What One Priest Told Me About The Mass That Still Gives Me Goosebumps

by Mass, Sacraments

There are certain, obvious parts of the Mass that become more automatic touchstones … easier, in a sense, for us to focus on or re-focus from. For instance, we can read along in our missals during the Liturgy of the Word—a natural way to engage. And at the Consecration, we know this is the supreme moment in the Mass when Our Lord comes to us … often there are altar bells to snap us to attention just in case.

Unfortunately, there are other moments when we lose our focus and our attention slips. It occurs to me, now, that part of the reason we glaze over is that we actually have no idea how awesome every part of the Mass is … but especially these “boring” parts … the parts that might seem like … fillers.

The Orate Fratres:

“May the Lord accept the sacrifice at your hands … ” — I used to gloss over this moment in the Mass, speaking by rote the monotonous response to the priest’s invocation. I suspect I’m not alone. But years ago, I heard a young priest say something about this exchange in the Mass that blew me away, forever changing my understanding of those familiar words (and of the entire Mass, itself). Indeed, it has put into even sharper relief in my imagination that our priests truly are real-life, sacramental superheroes. There is nothing mundane or milquetoast about what they do … what they ARE.

You know how you’ll sometimes find yourself driving a familiar route—to school, to work, home from the store—when suddenly you snap out of a 5-, 10-, 30-minute autopilot trance and wonder, “how the heck did I get here?” Alas, tragically, that trance of automation has happened to me in the Mass more than I care to admit. There comes a time in the life of a Catholic when the standing, sitting, and verbalized responses all come to us so habitually we could do them all in our sleep.

Imagining altitude. Straddling Heaven and Earth. Suspended over the chasm of chasms.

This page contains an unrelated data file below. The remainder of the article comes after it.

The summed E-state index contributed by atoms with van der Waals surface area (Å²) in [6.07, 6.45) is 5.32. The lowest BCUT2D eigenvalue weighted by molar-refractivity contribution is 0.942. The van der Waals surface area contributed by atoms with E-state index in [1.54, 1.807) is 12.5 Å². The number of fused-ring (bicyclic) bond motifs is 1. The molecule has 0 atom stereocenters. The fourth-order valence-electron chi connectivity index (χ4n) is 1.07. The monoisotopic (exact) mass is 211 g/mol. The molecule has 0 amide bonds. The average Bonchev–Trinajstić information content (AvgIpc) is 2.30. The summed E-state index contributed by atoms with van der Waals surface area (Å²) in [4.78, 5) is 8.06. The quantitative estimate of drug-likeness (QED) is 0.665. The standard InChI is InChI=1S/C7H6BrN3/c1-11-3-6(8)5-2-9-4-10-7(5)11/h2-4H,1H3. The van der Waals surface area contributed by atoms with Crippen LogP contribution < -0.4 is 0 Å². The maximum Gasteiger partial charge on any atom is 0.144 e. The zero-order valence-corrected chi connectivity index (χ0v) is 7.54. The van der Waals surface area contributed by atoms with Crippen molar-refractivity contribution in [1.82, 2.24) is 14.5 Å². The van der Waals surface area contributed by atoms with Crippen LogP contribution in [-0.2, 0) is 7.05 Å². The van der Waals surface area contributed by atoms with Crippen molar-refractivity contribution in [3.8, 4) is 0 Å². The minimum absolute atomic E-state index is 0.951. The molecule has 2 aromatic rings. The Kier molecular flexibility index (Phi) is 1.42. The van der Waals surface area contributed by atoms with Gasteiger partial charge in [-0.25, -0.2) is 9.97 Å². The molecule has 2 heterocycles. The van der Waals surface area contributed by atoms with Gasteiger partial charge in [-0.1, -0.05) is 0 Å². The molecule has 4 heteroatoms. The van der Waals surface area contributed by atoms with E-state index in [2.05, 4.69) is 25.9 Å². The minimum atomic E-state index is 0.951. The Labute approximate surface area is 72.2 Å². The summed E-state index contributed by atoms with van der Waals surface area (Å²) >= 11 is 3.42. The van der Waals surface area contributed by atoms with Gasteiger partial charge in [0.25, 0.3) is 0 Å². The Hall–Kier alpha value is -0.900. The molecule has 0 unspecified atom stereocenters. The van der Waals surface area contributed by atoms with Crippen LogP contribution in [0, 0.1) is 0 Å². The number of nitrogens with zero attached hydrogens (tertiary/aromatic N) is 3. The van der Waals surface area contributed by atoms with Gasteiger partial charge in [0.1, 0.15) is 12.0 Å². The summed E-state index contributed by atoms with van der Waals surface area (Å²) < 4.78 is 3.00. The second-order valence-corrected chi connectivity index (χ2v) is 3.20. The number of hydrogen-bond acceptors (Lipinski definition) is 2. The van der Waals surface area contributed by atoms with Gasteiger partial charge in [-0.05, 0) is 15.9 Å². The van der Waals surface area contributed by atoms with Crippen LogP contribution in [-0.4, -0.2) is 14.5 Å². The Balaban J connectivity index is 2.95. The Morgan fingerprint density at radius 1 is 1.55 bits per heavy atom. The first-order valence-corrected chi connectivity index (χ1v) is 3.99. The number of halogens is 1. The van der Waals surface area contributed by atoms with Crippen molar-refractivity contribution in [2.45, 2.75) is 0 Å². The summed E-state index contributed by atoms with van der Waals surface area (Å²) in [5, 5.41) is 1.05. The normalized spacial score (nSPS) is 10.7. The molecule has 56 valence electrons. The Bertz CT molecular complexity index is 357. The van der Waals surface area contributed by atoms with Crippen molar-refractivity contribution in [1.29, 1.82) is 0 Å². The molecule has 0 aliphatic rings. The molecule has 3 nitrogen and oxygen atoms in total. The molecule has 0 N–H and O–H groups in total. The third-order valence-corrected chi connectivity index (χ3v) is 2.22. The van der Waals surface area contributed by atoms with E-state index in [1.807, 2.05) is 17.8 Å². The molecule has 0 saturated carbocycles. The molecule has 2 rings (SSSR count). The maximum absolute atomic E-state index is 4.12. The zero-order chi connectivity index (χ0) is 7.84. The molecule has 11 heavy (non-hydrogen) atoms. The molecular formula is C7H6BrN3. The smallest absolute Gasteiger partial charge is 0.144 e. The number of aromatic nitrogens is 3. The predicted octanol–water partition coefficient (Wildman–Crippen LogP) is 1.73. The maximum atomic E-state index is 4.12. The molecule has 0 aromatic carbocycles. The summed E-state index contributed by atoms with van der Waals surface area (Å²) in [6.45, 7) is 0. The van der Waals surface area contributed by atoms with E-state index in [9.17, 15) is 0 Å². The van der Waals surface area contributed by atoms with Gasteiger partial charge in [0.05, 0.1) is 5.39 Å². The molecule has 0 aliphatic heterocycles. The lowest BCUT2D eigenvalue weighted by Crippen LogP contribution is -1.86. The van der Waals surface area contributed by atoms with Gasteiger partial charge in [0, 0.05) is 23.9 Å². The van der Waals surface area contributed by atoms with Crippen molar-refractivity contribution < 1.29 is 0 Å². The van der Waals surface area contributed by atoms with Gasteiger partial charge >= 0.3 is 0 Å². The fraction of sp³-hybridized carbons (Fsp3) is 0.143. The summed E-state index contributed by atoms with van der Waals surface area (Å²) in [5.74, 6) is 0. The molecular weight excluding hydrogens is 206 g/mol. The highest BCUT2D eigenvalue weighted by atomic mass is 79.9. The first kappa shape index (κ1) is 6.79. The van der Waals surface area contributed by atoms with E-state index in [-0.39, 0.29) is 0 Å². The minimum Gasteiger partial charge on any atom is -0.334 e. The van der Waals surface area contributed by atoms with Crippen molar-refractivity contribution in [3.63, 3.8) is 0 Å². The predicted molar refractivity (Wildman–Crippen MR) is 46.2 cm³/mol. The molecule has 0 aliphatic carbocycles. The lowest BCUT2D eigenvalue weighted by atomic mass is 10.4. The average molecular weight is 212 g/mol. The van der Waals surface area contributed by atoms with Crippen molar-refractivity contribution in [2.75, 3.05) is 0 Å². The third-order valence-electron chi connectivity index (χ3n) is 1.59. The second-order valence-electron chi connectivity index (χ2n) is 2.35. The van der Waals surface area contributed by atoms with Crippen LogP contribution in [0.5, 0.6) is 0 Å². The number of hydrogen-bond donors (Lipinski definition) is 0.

What we hear and say:

V. “Pray, brethren, that my sacrifice and yours be acceptable to God the Father almighty.”

R. “May the Lord accept the sacrifice at your hands, for the praise and glory of His name, for our good and for the good of all His Holy Church.”

What’s actually happening:

“In that moment, when the priest asks the brethren to pray that God would accept this sacrifice he is about to offer, and the people in the pews offer their reply, ‘May the Lord accept the sacrifice,’ what is happening is the priest is entering the great chasm between earth and heaven, ascending in persona Christi to heaven to offer the Sacrifice of the Son to God the Father, Son and Holy Spirit.

Your prayer in that moment should be that I—the priest—not lose track of my task, not make a mistake or slip into the abyss. When you say, ‘May the Lord accept the sacrifice at your hands … ‘ you’re asking God to hold me in this moment and keep me from falling into that infinite chasm between Earth and Heaven, that I can only straddle thanks to His supernatural grace, the most important thing I do in my priesthood.”

This is where our imaginations come in:

When we go to Mass every week, even every day, things risk becoming stale. We see, smell, hear the temporal trappings and can forget or fail to see the awesome supernatural, metaphysical mystery of what’s actually happening in the Mass.

Unfathomable heights & depths:

Even just the expanses and wonders of the planet Earth take our breath away. If we can be so awestruck by scale and expanse in the natural realm … well, imagine multiplying that more “tangible” awe by infinity, to consider the difference between God and Man, between Heaven and Earth! What we can see by science and the naked eye is still very helpful, as an analogy. In all our modern sophistication, man has not yet plumbed the depths of the oceans. How could we, then, ever grow disinterested in the marvels of heaven?

The most remarkable discoveries lie beneath the surface of (what had always seemed like) the most unremarkable aspects of reality. The Mass is no different. If anything, it’s the bedrock of that reality of our daily experience. If you would not have life go stale, if autopilot is not your preferred mode of existence, start with and return to the awe and wonder of Jesus Christ who comes to us in the Mass.

Foster your thirst for the fullness of wonder of the WHOLE MASS, which is there to be discovered and quenched in all manner of books, videos, lectures, real-life conversations with Catholics. Ask Our Lord to increase your love for Him in the Eucharist and for the Mass. Go to Him there. Soak in the depths. Receive Him. And give thanks.

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